Monday, September 7, 2015

Creative Domain, a film on Paul Taylor's process

James Samson working with Paul Taylor
So much goes into creating a dance, but we rarely see this painstaking process. Instead, most of us saunter into the theater, plop down, possibly scan the program, and expect to be entertained, enlightened, and/or challenged. Then we are quick to judge; the impatient ones sometimes can't even wait until the house lights go up before proclaiming their already firm opinions.

Kate Geis' new film, Paul Taylor: Creative Domain, follows choreographer Paul Taylor as he built the dance Three Dubious Memories, which premiered in 2010. A surprising amount of time is devoted to Taylor working in the studio with his leads: James Samson, Amy Young, Sean Mahoney, and Rob Kleinendorst, plus the chorus. We watch the very first day in the studio working on this piece as Taylor reads the casting assignments. Because he typically creates just two dances a year, being cast—or not—can have great bearing on a dancer's studio time. It's also an honor to be included (although no one is cast in everything), and the dancers give their thoughts about this selection process.

We then watch rehearsals—in some, Taylor prods the dancers into supplying poses and transitions—on into production meetings, and finally the premiere. By dissecting certain sections and interviewing the dancers and creative team involved, we gain understanding about the motives and motifs within the dance. It's fascinating, and we are shown just how painstaking it is to create a complex 20-minute plus dance. 

We also receive a broader view of daily life at the company. Morning class, physical therapy, personal relationships (well — one, in any case, as Amy and Rob are married; they partner here—somewhat unbelievably—for the first time), and the fluid, respectful relationship between Taylor and his dancers. Taylor also talks at length about his working process, including nuts and bolts about structure (he shows his notebook of diagrams and schematics), influences (or, as he winkingly acknowledges, a stolen idea from Tudor, whose work he greatly respects), choosing and working with the music, and his two basic approaches to the body in space—2D, his flat "Grecian" style used for the chorus, and 3D, with more plasticity and dimension, for the leads.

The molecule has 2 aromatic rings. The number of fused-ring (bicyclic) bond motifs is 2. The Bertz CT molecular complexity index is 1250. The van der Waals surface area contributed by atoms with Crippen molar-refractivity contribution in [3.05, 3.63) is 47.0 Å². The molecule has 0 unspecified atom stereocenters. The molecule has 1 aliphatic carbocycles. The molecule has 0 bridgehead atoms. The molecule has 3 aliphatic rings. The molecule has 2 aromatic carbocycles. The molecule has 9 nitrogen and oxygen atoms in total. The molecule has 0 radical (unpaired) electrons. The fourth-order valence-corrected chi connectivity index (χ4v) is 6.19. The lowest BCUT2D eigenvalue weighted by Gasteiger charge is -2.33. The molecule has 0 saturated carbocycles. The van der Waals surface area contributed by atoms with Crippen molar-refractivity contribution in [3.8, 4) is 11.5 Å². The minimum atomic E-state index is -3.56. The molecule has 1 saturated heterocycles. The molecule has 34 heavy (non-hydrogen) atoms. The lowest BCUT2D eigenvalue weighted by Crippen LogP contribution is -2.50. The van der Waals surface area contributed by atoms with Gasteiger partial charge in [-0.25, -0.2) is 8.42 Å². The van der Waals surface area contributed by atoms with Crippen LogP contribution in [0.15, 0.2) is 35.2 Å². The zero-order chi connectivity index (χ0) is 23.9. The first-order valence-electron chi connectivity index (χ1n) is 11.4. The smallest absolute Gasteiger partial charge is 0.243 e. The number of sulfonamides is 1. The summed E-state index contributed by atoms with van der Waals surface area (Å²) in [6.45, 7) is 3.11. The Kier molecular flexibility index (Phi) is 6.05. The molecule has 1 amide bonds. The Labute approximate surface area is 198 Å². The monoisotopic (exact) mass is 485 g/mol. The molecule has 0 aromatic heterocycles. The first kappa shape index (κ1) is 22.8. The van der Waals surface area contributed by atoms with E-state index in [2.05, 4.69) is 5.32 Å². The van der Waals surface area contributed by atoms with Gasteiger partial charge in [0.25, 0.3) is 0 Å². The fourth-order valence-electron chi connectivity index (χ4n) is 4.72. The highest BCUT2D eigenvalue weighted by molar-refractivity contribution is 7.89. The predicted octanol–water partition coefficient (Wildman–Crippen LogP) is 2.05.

Amy Young and Rob Kleinendorst
Composer Peter Elyakim Taussig sent in his composition for Taylor's consideration, and against the odds, it was chosen. We meet Taussig as he sits in a bucolic field with his computer, working. Two longtime collaborators—costume/set designer Santo Loquasto and lighting designer Jennifer Tipton—discuss their contributions to the process as well. And Bette de Jong, Taylor's rehearsal director since the early days of the company, reveals how the choreographer uses his dancers like shades of paint; sometimes he typecasts, as he did with de Jong while she dancer, using her long limbs and inner tension in dramatic ways. 

This casting-to-type is evident as we watch Samson in the role of Chorus Master. His stature, gravitas, and clean-cut looks underscore a kind of unerring steadfastness essential to the role (and not dissimilar to several other roles either choreographed for, or inherited by, James, whose physique is similar to Taylor's as a dancer). Young, who retired last year and is intensely missed for her warmth and adaptability, similarly possesses an archetypal openness and fortitude. In this dance, she is betrayed by her mate, who bonds with Mahoney's character, and she becomes enraged, and empowered. Young also touchingly discusses how she used to be disappointed to not be chosen for dances, and rather than reacting petulantly, embraced the gifts that Taylor did offer, which seemed to lead to more involvement, or at least more appreciation on her part.

Cinematographer Tom Hurwitz focused his lens on close-up shots of Taylor and the many interviewees (Geis allows these tight shots to linger long enough to allow unspoken sentiment to come through). He also takes us into the rehearsal—in, above, and among the dancers. 

The film's premise makes sense, and covers lots of ground while tracking a very specific arc. However, presumably by virtue of timing and chance, some of the company's finest dancers are nearly invisible—Laura Halzack, Parisa Khobdeh (both of whom were injured at least during part of the shoot; Khobdeh offers some of the most poignant comments, nonetheless), Francisco Graziano, but primarily Michael Trusnovec, one of the foremost interpreters of Taylor's oeuvre in the history of the company. He is interviewed briefly, and in the final scene we see him begin to work with the choreographer on the next dance (to Arvo Part), but we are deprived of any substantial dance segments with him. If only Geis would film a sequel revolving around a dance with these missing artists. One can dream, but in the meantime, Creative Domain is a worthwhile dive into Taylor's process, and among his gifted company.

Paul Taylor: Creative Domain (82 mins, directed by Kate Geis; executive producer Robert Aberlin; presented by Paul Taylor Dance Company and Resident Artist Films), screens at the Film Society of Lincoln Center starting Sep 11.

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